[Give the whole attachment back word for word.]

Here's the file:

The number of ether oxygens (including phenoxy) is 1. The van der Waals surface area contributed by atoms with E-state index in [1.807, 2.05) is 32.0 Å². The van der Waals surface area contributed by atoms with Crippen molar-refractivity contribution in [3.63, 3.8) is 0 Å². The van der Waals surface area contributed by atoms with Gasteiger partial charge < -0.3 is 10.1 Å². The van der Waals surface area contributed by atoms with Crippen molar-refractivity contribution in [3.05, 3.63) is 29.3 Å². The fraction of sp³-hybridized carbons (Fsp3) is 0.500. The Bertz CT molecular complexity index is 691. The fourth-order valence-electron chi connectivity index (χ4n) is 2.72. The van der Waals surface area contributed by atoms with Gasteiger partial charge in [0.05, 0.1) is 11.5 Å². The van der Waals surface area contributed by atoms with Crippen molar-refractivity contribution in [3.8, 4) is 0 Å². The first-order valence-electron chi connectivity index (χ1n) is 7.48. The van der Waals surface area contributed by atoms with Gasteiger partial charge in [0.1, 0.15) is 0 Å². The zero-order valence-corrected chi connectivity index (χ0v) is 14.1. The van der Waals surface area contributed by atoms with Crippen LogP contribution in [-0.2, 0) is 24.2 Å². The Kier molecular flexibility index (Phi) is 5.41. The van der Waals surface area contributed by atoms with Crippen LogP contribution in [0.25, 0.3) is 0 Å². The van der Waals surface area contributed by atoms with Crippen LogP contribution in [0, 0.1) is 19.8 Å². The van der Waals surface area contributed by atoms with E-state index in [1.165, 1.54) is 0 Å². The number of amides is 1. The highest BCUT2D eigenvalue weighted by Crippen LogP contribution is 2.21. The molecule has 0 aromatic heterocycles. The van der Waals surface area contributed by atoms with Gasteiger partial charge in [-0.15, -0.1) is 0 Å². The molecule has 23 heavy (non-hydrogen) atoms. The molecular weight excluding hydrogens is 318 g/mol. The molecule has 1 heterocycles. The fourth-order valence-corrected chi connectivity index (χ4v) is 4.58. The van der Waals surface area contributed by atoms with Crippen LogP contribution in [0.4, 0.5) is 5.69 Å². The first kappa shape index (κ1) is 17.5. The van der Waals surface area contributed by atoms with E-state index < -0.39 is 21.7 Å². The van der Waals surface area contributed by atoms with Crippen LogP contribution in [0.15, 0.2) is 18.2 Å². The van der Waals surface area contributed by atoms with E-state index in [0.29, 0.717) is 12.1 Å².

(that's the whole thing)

The number of ether oxygens (including phenoxy) is 1. The van der Waals surface area contributed by atoms with E-state index in [1.807, 2.05) is 32.0 Å². The van der Waals surface area contributed by atoms with Crippen molar-refractivity contribution in [3.63, 3.8) is 0 Å². The van der Waals surface area contributed by atoms with Gasteiger partial charge < -0.3 is 10.1 Å². The van der Waals surface area contributed by atoms with Crippen molar-refractivity contribution in [3.05, 3.63) is 29.3 Å². The fraction of sp³-hybridized carbons (Fsp3) is 0.500. The Bertz CT molecular complexity index is 691. The fourth-order valence-electron chi connectivity index (χ4n) is 2.72. The van der Waals surface area contributed by atoms with Gasteiger partial charge in [0.05, 0.1) is 11.5 Å². The van der Waals surface area contributed by atoms with Crippen molar-refractivity contribution in [3.8, 4) is 0 Å². The first-order valence-electron chi connectivity index (χ1n) is 7.48. The van der Waals surface area contributed by atoms with Gasteiger partial charge in [0.1, 0.15) is 0 Å². The zero-order valence-corrected chi connectivity index (χ0v) is 14.1. The van der Waals surface area contributed by atoms with Crippen LogP contribution in [-0.2, 0) is 24.2 Å². The Kier molecular flexibility index (Phi) is 5.41. The van der Waals surface area contributed by atoms with Crippen LogP contribution in [0.25, 0.3) is 0 Å². The van der Waals surface area contributed by atoms with Crippen LogP contribution in [0, 0.1) is 19.8 Å². The van der Waals surface area contributed by atoms with E-state index in [1.165, 1.54) is 0 Å². The number of amides is 1. The highest BCUT2D eigenvalue weighted by Crippen LogP contribution is 2.21. The molecule has 0 aromatic heterocycles. The van der Waals surface area contributed by atoms with Gasteiger partial charge in [-0.15, -0.1) is 0 Å². The molecule has 23 heavy (non-hydrogen) atoms. The molecular weight excluding hydrogens is 318 g/mol. The molecule has 1 heterocycles. The fourth-order valence-corrected chi connectivity index (χ4v) is 4.58. The van der Waals surface area contributed by atoms with Crippen LogP contribution in [0.4, 0.5) is 5.69 Å². The first kappa shape index (κ1) is 17.5. The van der Waals surface area contributed by atoms with E-state index < -0.39 is 21.7 Å². The van der Waals surface area contributed by atoms with Crippen LogP contribution in [0.15, 0.2) is 18.2 Å². The van der Waals surface area contributed by atoms with E-state index in [0.29, 0.717) is 12.1 Å².